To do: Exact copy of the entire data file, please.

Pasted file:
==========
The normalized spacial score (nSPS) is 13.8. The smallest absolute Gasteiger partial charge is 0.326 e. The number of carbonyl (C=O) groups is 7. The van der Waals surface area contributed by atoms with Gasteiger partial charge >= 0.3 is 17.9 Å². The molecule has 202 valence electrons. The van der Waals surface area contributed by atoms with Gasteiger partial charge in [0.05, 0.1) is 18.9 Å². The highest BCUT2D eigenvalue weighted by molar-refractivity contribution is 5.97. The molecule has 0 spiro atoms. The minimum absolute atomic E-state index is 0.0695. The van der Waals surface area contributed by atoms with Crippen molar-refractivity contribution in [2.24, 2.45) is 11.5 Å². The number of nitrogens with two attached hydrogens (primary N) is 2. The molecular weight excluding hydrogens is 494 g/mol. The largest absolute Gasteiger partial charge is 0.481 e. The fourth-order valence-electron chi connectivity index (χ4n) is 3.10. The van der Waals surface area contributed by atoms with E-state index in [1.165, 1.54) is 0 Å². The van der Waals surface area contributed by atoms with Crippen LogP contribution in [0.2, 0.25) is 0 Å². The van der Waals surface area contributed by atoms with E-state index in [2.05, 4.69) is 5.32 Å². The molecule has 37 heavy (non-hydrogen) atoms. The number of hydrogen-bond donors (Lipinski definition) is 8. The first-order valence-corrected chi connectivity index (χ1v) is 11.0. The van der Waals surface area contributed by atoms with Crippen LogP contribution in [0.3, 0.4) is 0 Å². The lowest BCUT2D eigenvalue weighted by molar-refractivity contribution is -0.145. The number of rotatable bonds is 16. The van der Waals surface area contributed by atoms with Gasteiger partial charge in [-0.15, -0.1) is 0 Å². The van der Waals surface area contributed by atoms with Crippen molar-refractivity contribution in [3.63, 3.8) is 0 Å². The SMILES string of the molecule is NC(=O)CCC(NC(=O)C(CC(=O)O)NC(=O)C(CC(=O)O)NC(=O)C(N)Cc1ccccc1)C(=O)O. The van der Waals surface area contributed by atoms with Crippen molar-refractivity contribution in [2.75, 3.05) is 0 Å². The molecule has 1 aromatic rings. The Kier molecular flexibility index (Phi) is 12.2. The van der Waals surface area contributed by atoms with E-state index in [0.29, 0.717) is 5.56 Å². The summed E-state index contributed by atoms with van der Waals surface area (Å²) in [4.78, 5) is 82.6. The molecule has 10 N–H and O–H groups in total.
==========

The normalized spacial score (nSPS) is 13.8. The smallest absolute Gasteiger partial charge is 0.326 e. The number of carbonyl (C=O) groups is 7. The van der Waals surface area contributed by atoms with Gasteiger partial charge >= 0.3 is 17.9 Å². The molecule has 202 valence electrons. The van der Waals surface area contributed by atoms with Gasteiger partial charge in [0.05, 0.1) is 18.9 Å². The highest BCUT2D eigenvalue weighted by molar-refractivity contribution is 5.97. The molecule has 0 spiro atoms. The minimum absolute atomic E-state index is 0.0695. The van der Waals surface area contributed by atoms with Crippen molar-refractivity contribution in [2.24, 2.45) is 11.5 Å². The number of nitrogens with two attached hydrogens (primary N) is 2. The molecular weight excluding hydrogens is 494 g/mol. The largest absolute Gasteiger partial charge is 0.481 e. The fourth-order valence-electron chi connectivity index (χ4n) is 3.10. The van der Waals surface area contributed by atoms with E-state index in [1.165, 1.54) is 0 Å². The van der Waals surface area contributed by atoms with Crippen LogP contribution in [0.2, 0.25) is 0 Å². The van der Waals surface area contributed by atoms with E-state index in [2.05, 4.69) is 5.32 Å². The molecule has 37 heavy (non-hydrogen) atoms. The number of hydrogen-bond donors (Lipinski definition) is 8. The first-order valence-corrected chi connectivity index (χ1v) is 11.0. The van der Waals surface area contributed by atoms with Crippen LogP contribution in [0.3, 0.4) is 0 Å². The lowest BCUT2D eigenvalue weighted by molar-refractivity contribution is -0.145. The number of rotatable bonds is 16. The van der Waals surface area contributed by atoms with Gasteiger partial charge in [-0.15, -0.1) is 0 Å². The van der Waals surface area contributed by atoms with Crippen molar-refractivity contribution in [3.63, 3.8) is 0 Å². The SMILES string of the molecule is NC(=O)CCC(NC(=O)C(CC(=O)O)NC(=O)C(CC(=O)O)NC(=O)C(N)Cc1ccccc1)C(=O)O. The van der Waals surface area contributed by atoms with Crippen molar-refractivity contribution in [2.75, 3.05) is 0 Å². The molecule has 1 aromatic rings. The Kier molecular flexibility index (Phi) is 12.2. The van der Waals surface area contributed by atoms with E-state index in [0.29, 0.717) is 5.56 Å². The summed E-state index contributed by atoms with van der Waals surface area (Å²) in [4.78, 5) is 82.6. The molecule has 10 N–H and O–H groups in total.